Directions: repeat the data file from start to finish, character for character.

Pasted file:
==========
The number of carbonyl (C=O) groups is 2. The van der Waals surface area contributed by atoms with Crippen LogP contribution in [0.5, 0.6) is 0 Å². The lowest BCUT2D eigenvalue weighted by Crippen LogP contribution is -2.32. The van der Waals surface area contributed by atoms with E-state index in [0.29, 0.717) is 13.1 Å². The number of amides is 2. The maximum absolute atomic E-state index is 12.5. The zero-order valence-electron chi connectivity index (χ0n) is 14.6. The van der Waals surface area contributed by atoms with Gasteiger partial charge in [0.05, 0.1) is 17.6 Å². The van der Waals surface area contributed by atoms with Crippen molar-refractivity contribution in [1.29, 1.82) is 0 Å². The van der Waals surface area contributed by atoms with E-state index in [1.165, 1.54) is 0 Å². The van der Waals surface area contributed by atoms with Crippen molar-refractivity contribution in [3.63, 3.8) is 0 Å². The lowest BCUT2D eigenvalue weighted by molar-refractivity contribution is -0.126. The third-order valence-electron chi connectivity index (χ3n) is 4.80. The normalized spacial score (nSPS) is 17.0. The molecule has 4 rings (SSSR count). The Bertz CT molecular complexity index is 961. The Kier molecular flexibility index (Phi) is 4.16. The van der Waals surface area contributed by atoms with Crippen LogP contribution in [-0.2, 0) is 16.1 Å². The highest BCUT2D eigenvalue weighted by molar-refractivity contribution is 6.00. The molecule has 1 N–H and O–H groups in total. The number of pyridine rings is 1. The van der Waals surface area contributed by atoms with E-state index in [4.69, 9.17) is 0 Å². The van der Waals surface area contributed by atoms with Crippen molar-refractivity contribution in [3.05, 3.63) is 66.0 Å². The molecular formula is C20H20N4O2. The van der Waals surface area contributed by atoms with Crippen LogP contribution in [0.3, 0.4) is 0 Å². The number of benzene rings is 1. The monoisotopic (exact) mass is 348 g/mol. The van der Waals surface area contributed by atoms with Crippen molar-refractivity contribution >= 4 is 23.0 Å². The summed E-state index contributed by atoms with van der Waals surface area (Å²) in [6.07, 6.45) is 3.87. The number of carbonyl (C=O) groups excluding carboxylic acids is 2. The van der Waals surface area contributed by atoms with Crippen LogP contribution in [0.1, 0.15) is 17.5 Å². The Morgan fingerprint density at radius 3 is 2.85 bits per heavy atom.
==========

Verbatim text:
The number of carbonyl (C=O) groups is 2. The van der Waals surface area contributed by atoms with Crippen LogP contribution in [0.5, 0.6) is 0 Å². The lowest BCUT2D eigenvalue weighted by Crippen LogP contribution is -2.32. The van der Waals surface area contributed by atoms with E-state index in [0.29, 0.717) is 13.1 Å². The number of amides is 2. The maximum absolute atomic E-state index is 12.5. The zero-order valence-electron chi connectivity index (χ0n) is 14.6. The van der Waals surface area contributed by atoms with Gasteiger partial charge in [0.05, 0.1) is 17.6 Å². The van der Waals surface area contributed by atoms with Crippen molar-refractivity contribution in [1.29, 1.82) is 0 Å². The van der Waals surface area contributed by atoms with E-state index in [1.165, 1.54) is 0 Å². The van der Waals surface area contributed by atoms with Crippen molar-refractivity contribution in [3.63, 3.8) is 0 Å². The lowest BCUT2D eigenvalue weighted by molar-refractivity contribution is -0.126. The third-order valence-electron chi connectivity index (χ3n) is 4.80. The normalized spacial score (nSPS) is 17.0. The molecule has 4 rings (SSSR count). The Bertz CT molecular complexity index is 961. The Kier molecular flexibility index (Phi) is 4.16. The van der Waals surface area contributed by atoms with Crippen LogP contribution in [-0.2, 0) is 16.1 Å². The highest BCUT2D eigenvalue weighted by molar-refractivity contribution is 6.00. The molecule has 1 N–H and O–H groups in total. The number of pyridine rings is 1. The van der Waals surface area contributed by atoms with E-state index in [4.69, 9.17) is 0 Å². The van der Waals surface area contributed by atoms with Crippen molar-refractivity contribution in [3.05, 3.63) is 66.0 Å². The molecular formula is C20H20N4O2. The van der Waals surface area contributed by atoms with Crippen LogP contribution in [0.3, 0.4) is 0 Å². The number of benzene rings is 1. The monoisotopic (exact) mass is 348 g/mol. The van der Waals surface area contributed by atoms with Crippen molar-refractivity contribution >= 4 is 23.0 Å². The summed E-state index contributed by atoms with van der Waals surface area (Å²) in [6.07, 6.45) is 3.87. The number of carbonyl (C=O) groups excluding carboxylic acids is 2. The van der Waals surface area contributed by atoms with Crippen LogP contribution in [0.1, 0.15) is 17.5 Å². The Morgan fingerprint density at radius 3 is 2.85 bits per heavy atom.